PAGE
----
Nearly a week after he had made it, Father's shocking announcement was still ringing in my ears.
Harriet! Harriet found! Who could believe it?
Harriet, who had been lost in a mountaineering accident when I was barely a year old; Harriet, whom I can't remember seeing, ever, with my own eyes.
My reaction?
Numbness, I'm afraid.
Initial Thoughts:
I read the first of the Flavia books, The Sweetness at the Bottom of the Pie, when it first came out back in 2009. Haven't read any of the others -- the one I'm quoting from here is No. 6, so I'm supposing I'll be doing some catching up with all the characters. I had forgotten about Flavia's lost mother, so hearing that she'd been found was sort of a double surprise. I enjoyed the first book, and so far I'm having fun with this one, too.



Rose City Reader hosts Book Beginnings on Fridays. As she says, the idea is to post the first sentence (or so) of the book you're currently reading, along with any first impressions or thoughts you have about the book, the author, etc.  It's a wonderful way of adding new books to your must-read list, and a chance to connect with other readers and bloggers.

Monday, November 03, 2014

Monday Reading Update


It's Monday! What Are You Reading? is hosted by Sheila at Book Journey. If you want to let the world know what books you're going to be reading this week, head on over to her blog and leave your link. It's also a great way to discover new books and new blogs.

I didn't get a huge amount of reading done last week. Somehow, we'd managed to schedule a bunch of medical/dental stuff all in one week (I hate it when that happens), and that took up a lot of time that would have been reading time. Took my Kindle with me, and read as much as I could in the various waiting rooms. But that's not as easy as it used to be, now that all medical facilities have TVs blasting talk shows all day, and everyone in the place is on a cell phone. I find it so very strange that people will have the most intimate conversations right out loud on their phones, not caring who's hearing it.

But I digress.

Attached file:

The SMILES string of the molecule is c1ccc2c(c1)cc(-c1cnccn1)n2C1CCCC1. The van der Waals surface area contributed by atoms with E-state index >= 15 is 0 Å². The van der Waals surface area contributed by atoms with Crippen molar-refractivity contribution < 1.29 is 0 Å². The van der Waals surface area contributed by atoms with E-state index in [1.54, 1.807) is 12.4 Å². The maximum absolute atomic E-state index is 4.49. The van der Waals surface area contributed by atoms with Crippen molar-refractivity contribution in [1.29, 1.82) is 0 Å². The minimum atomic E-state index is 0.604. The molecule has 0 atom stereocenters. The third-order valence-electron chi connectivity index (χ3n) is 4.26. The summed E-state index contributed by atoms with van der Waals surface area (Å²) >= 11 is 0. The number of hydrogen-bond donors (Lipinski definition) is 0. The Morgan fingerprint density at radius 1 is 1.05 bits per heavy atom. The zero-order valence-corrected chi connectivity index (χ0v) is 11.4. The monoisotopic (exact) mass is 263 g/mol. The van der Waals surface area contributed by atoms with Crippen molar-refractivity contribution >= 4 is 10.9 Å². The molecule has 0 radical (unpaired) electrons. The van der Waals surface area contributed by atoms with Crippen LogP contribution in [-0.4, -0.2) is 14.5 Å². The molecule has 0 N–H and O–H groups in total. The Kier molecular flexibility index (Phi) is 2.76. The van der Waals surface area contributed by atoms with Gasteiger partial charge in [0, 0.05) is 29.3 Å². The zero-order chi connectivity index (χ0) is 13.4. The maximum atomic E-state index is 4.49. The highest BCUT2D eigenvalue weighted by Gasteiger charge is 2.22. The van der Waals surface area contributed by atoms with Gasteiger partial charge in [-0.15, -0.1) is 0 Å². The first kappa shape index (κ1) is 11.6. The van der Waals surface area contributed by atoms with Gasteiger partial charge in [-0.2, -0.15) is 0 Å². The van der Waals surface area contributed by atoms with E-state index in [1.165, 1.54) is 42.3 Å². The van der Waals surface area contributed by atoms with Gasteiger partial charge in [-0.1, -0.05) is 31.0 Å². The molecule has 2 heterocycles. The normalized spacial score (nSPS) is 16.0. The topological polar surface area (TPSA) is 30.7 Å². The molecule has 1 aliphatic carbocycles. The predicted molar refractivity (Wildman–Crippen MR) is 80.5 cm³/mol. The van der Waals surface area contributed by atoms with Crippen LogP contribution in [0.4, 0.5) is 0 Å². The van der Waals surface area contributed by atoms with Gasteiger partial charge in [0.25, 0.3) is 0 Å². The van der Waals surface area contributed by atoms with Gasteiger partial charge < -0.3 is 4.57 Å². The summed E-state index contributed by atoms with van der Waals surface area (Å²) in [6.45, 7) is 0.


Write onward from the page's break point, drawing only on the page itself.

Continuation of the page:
I did manage to finish a couple of books last week:
  • Children of the Revolution, by Peter Robinson (The latest Inspector Banks mystery - number 21! Enjoyable, as always.)
  • The Dirty Book Murder, by Thomas Shawver (Which is the first book in a new mystery series set in the world of rare books and book collecting. And, no matter what the title and cover might make you think, not pornographic.)

OK, what's up this week? Well, the RIP/9 reading event/challenge ended October 31st, and I'm sort of mourning its passing. Just not ready to give up on reading the dark stuff. So this week, I'll be starting Bliss House, a ghost-y novel by Laura Benedict,

and possibly Blue Labyrinth, the new Pendergast thriller by Douglas Preston and Lincoln Child.

And to balance out all that darkness, I'm also reading something a bit lighter (although still a suspense tale, but romantic suspense): Murder at the Painted Lady, by Barbara Warren.

So that's it.  Oh, and I'm also thinking of signing up for a new fall reading challenge I stumbled onto the other day.  It's called The Come Sit a Spell Challenge, and it's hosted over at Book Dragon's Lair. It's appealingly free-form, and I'm thinking it might be just what I need to keep me on track with my reading for the rest of the year.


Monday, October 27, 2014

Monday Reading Update


It's Monday! What Are You Reading? is hosted by Sheila at Book Journey. If you want to let the world know what books you're going to be reading this week, head on over to her blog and leave your link. It's also a great way to discover new books and new blogs.

Well, I really don't have a lot of updating to do this week.  I'm still reading the same book I was reading last week -- Children of the Revolution, by Peter Robinson. But the fact that it's taking me too long to finish isn't the fault of the book; I've just had a lot of STUFF going on lately that's kept me from reading as much as I'd like.